(Research Project) M.R.M.
Author: Mallory, Jillian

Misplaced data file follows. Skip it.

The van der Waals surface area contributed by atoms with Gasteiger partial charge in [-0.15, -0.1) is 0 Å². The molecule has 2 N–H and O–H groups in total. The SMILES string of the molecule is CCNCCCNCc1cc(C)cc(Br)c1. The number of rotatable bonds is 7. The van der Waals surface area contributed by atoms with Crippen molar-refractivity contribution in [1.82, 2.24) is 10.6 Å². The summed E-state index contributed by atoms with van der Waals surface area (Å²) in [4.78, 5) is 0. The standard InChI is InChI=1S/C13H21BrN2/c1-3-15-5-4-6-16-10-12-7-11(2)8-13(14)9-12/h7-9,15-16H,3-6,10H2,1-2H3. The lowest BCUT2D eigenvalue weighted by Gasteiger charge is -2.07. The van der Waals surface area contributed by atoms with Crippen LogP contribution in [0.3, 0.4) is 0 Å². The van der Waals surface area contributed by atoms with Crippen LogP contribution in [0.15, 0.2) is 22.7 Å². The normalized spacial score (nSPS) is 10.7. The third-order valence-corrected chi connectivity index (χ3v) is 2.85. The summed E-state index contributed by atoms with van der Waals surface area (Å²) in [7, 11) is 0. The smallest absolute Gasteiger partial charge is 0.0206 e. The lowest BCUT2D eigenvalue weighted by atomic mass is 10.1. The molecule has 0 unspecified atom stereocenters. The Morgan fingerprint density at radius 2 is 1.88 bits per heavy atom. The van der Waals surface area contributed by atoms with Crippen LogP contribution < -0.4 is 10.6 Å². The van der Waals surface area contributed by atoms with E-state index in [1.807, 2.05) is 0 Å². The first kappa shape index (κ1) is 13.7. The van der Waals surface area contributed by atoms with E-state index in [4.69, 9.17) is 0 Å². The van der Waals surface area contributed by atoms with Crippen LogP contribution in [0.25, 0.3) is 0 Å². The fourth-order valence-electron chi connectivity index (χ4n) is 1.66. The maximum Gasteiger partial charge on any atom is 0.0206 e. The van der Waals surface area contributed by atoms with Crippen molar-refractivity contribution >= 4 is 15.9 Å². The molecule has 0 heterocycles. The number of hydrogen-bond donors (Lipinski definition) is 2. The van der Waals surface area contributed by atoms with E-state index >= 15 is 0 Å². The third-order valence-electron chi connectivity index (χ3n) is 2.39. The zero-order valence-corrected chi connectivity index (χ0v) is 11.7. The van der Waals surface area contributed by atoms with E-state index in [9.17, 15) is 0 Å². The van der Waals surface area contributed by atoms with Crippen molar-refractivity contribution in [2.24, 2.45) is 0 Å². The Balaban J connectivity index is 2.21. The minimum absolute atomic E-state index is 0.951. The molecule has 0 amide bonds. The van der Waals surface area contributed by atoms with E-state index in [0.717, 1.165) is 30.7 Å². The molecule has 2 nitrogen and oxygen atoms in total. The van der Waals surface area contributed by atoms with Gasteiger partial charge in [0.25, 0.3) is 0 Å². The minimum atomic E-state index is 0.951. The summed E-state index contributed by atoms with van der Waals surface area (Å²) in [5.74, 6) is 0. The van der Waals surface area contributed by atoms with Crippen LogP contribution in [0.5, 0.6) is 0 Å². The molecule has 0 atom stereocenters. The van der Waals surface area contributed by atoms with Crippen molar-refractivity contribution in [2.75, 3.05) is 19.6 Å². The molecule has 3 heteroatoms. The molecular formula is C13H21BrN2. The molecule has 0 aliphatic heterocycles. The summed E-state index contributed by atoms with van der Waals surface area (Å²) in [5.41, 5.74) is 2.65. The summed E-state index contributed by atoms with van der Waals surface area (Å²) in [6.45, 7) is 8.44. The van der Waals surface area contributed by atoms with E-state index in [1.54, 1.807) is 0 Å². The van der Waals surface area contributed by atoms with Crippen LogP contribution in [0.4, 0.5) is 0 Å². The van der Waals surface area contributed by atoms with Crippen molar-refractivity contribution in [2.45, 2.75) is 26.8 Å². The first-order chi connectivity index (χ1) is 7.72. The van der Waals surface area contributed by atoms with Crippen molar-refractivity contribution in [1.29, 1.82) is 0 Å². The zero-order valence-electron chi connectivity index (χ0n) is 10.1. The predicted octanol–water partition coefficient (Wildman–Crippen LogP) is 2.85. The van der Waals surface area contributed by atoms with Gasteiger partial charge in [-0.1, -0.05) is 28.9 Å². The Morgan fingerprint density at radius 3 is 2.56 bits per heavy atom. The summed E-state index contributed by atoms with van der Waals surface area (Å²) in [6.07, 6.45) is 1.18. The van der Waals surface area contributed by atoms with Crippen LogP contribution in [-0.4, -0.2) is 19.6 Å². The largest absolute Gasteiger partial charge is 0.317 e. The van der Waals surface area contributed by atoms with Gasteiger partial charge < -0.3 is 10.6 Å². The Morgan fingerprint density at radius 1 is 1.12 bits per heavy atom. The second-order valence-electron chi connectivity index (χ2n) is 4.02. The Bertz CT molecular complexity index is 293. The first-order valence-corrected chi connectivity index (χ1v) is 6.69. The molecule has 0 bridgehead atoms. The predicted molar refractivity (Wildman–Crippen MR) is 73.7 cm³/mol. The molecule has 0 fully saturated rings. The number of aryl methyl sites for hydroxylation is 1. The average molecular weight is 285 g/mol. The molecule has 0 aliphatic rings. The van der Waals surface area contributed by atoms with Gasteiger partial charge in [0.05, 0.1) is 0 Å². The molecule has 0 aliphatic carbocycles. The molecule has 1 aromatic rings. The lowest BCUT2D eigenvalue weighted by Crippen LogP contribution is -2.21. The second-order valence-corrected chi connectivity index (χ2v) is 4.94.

Passenger vehicles are a large and growing source of greenhouse gas (GHG) emissions. Policies aimed at inducing technological change in vehicles will likely contribute to curbing emissions. A hybrid energy-economy model of the passenger vehicle sector was built to evaluate policies in reducing emissions, and in particular, increasing the adoption of zero-emission vehicles (ZEVs). The model is technologically explicit and behaviourally realistic and incorporates drivers of technological change. It was applied to California to assess a tax on GHG emissions, a standard mandating ZEV adoption, a ZEV purchase subsidy and a research and development subsidy for ZEVs. Combinations of these policies were also examined. A standard combined with a tax was found to most cost-effectively reduce emissions and increase ZEV diffusion. The purchase subsidy was least cost-effective. More moderate emission reductions can be achieved with diffusion of ultra low-emission vehicles, but deep reductions will likely require adoption of zero-emission vehicles.
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